Moving to Bali – driving and road rules

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I’ve been in Bali now for over 2 years and I’m only just getting around to riding a motorbike (on my own) and getting a license. And moving to Bali means you need to find an easy way to get around because there is so much to see and do! I’m always in awe, and a little bit of shock, when I see kids and tourists zipping around on motorbikes like they were born doing it. And then I think, well if they can, surely I can. First attempt, not so great. I was practicing in my gang (little street) and just when I thought I had mastered it, a car came down the gang. Obviously I need to get used to cars on the road however this was my first vehicle encounter. In my head I was going to be cool, calm and collected. In reality I forgot where the break was and went straight into the bamboo fence! I actually really only want to learn how to scooter around so I can take my dogs to the beach…I might need more practice before I’m as skilled as this guy!

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But having been a passenger on a motorbike, I have observed some rules. Here’s what I’ve been able to work out:

  • if you are the last passenger on the scooter (I’ve seen anywhere from 2 people to 5 people on a scooter!), your job is to wave your hand behind you indicating which way you are turning so people don’t drive on the inside and block you off. Or drive into you as you turn.
  • honking is a form of communication. It can mean anything from ‘I’m on your right’, ‘I’m on your left’, ‘ I’m right behind you’, ‘I want to go past you’, ‘ You’re going too slow’, ‘You’re going too fast’, and honking is mandatory when coming around corners to let whoever is around the corner know that you are there. Honking can also be a hello, a goodbye, or a warning to clear people or animals off the road. Makes sense?!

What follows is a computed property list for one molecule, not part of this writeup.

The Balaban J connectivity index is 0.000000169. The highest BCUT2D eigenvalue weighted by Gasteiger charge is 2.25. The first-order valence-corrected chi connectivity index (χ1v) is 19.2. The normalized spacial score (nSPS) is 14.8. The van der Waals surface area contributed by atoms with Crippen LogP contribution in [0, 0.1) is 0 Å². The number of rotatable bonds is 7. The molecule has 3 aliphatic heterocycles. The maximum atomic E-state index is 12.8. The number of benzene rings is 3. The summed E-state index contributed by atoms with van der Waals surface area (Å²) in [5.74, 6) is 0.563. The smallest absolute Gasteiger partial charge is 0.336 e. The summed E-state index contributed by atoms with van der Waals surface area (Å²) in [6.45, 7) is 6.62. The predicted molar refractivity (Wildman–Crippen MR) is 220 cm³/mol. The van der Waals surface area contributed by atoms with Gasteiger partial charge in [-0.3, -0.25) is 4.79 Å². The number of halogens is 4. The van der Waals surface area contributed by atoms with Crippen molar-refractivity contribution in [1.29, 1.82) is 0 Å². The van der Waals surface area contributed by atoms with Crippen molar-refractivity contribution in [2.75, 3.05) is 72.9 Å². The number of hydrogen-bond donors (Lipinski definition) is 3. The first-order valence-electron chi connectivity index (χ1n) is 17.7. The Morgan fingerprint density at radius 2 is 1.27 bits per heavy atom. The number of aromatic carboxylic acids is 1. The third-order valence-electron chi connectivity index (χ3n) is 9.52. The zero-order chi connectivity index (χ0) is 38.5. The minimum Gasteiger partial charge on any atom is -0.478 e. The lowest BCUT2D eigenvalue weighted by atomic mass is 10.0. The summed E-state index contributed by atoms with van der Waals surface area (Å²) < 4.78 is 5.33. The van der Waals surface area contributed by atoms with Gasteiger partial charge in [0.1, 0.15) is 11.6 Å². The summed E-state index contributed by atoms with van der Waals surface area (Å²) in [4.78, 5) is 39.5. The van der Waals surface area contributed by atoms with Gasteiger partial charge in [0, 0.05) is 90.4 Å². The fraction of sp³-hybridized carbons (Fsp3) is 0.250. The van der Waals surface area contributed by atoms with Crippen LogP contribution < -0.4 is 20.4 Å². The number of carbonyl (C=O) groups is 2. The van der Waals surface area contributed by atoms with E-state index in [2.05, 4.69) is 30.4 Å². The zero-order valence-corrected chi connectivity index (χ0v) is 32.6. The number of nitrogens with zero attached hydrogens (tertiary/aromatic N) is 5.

• Hazard lights on your car are NOT always hazard lights. They are also used at intersections to show you are going straight and not turning at all, which I never really understand this one seeing as though both the left and right arrow actually light up.
  • People will let you in. Just honk!
  • No one is really ever in a hurry so take your time, go as slow as you like. And just honk if you need help moving into other lanes.

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Other handy tips I’ve learnt include obvious things like make sure you have a license, insurance and a helmet. I have had a pushbike accident here and hitting the deck at the snails pace I pedal hurt enough as it was, hitting the road coming off a motorbike….no thanks.

Not-so-life-important tips include:

  • motorbikes can look the same. Get little clicker beepy things or you may attempt to pinch someone else’s bike.
  • the seat hatch is handy for handbags and a small amount of groceries. But don’t forget they are there. Handbags can go missing. And from experience leaving eggs, milk and bread in the seat hatch does not end well, for the groceries or the motorbike owner.
  • roads in Bali are bumpy so hold on and don’t use your phone even as a passenger. iPhones don’t bounce well on the road. Again, experience.
  • if you see someone seemingly talking to themselves while on a motorbike, chances are they are using their own form of blue-tooth and their mobile phone is wedged between their head and their helmet.
  • anything, and I mean anything, can be carried on a motorbike. I once saw someone moving a fridge on a motorbike!

It’s a system of organised chaos and so long as you go with the flow of traffic, you will be fine. A busy intersection looks crazy to begin with yet somehow it all works without incident…but not without a lot of honking!

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Photo credit Brett Woodhouse, Nikki Dilon

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